● Intense physical exertion
● Constant weather changes
● Medications, such as oral contraceptives and vasodilators.
● Hormonal changes in women, especially during the menstrual cycle, pregnancy, and menopause.
● Sleep changes such as jet lag, missing sleep, and getting too much sleep.
● Food additives such as sweeteners and preservatives.
Some of the triggers of stroke are:
● High blood pressure
● Smoking and tobacco
● Lack of exercise
● Alcohol consumption
● Obstructive sleep apnea
● Drugs such as cocaine
Is There a Link between Covid-19 and a Stroke?
A few initial studies have established a relationship between Covid-19 and a stroke. Covid-19 patients have a higher chance of developing a stroke, particularly the ischemic type. Many regions with Covid-19 prevalence have reported an increased incidence of cryptogenic stroke (people with no typical cause of stroke).
While there is no solid evidence as to how migraines and strokes are related, there are certain risks of developing one condition as a result of being affected by the other. A stroke may also lead to future migraines, including the aura.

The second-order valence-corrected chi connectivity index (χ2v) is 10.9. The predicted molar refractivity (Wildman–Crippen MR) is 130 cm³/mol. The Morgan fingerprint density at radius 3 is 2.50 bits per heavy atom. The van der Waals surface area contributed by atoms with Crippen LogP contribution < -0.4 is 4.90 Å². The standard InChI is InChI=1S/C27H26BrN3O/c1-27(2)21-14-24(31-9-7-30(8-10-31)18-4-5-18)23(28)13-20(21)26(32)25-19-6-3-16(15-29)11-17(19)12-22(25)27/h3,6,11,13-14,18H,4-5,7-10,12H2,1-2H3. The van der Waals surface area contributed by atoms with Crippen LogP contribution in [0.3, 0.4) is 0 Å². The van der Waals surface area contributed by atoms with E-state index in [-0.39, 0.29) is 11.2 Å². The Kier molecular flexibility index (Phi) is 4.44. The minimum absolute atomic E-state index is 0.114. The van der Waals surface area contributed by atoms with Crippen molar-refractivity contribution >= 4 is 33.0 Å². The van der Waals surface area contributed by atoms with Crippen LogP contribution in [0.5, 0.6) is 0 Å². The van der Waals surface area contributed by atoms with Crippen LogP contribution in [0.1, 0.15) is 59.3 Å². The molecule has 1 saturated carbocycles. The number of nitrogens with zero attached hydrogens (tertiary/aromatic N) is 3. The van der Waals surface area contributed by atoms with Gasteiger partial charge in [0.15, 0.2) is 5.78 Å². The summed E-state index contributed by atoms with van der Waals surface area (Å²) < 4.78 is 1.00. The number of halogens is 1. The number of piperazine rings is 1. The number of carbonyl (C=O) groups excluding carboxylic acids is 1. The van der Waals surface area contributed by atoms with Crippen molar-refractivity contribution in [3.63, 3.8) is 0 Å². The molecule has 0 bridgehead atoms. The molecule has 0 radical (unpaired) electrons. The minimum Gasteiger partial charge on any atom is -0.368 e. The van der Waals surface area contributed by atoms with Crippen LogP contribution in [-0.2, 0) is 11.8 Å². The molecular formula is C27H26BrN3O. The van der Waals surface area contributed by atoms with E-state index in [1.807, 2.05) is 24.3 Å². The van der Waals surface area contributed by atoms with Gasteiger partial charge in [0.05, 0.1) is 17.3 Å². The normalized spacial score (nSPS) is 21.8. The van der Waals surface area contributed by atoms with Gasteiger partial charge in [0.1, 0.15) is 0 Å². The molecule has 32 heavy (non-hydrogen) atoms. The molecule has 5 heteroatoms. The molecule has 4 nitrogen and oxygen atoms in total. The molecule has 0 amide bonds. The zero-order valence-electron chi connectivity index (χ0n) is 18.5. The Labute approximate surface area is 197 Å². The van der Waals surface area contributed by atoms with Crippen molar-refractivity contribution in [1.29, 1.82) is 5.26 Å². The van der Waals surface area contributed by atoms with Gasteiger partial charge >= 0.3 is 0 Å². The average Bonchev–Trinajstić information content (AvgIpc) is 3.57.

Frequently Asked Questions (FAQs)
1. What are the types of strokes?
Strokes are classified into three types:
● Transient ischemic: This type of stroke is a short-lived version of an actual stroke. It has milder symptoms and lasts only for a few minutes. It usually precedes an actual stroke.
● Ischemic: This type is caused by a block in an artery that supplies blood to the brain.
● Hemorrhagic: This type is characterized by internal bleeding in the brain.
2. What are the complications of a stroke?
Complications of a stroke include:
● Paralysis and loss of muscle movement
● Slurred or mumbled speech
● Memory loss and confusion.
● Emotional and mental health problems
● Change in behavior